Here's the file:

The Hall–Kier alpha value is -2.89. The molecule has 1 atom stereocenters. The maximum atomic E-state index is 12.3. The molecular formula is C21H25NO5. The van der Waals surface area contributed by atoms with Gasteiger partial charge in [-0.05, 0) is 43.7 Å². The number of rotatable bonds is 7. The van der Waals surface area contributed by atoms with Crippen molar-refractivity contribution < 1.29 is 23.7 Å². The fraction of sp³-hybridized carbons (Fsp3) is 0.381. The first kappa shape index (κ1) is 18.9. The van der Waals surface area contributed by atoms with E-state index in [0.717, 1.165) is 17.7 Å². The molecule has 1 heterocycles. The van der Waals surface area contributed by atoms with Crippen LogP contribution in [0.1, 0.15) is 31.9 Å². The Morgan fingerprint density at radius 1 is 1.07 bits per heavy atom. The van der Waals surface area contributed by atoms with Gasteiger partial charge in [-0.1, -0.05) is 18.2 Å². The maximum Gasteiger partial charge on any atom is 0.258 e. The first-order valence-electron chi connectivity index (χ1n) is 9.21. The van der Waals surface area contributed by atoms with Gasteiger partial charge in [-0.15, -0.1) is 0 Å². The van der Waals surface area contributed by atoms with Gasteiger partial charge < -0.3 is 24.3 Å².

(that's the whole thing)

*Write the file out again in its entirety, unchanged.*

The Hall–Kier alpha value is -2.89. The molecule has 1 atom stereocenters. The maximum atomic E-state index is 12.3. The molecular formula is C21H25NO5. The van der Waals surface area contributed by atoms with Gasteiger partial charge in [-0.05, 0) is 43.7 Å². The number of rotatable bonds is 7. The van der Waals surface area contributed by atoms with Crippen molar-refractivity contribution < 1.29 is 23.7 Å². The fraction of sp³-hybridized carbons (Fsp3) is 0.381. The first kappa shape index (κ1) is 18.9. The van der Waals surface area contributed by atoms with E-state index in [0.717, 1.165) is 17.7 Å². The molecule has 1 heterocycles. The van der Waals surface area contributed by atoms with Crippen LogP contribution in [0.1, 0.15) is 31.9 Å². The Morgan fingerprint density at radius 1 is 1.07 bits per heavy atom. The van der Waals surface area contributed by atoms with Gasteiger partial charge in [-0.1, -0.05) is 18.2 Å². The maximum Gasteiger partial charge on any atom is 0.258 e. The first-order valence-electron chi connectivity index (χ1n) is 9.21. The van der Waals surface area contributed by atoms with Gasteiger partial charge in [-0.15, -0.1) is 0 Å². The van der Waals surface area contributed by atoms with Gasteiger partial charge < -0.3 is 24.3 Å².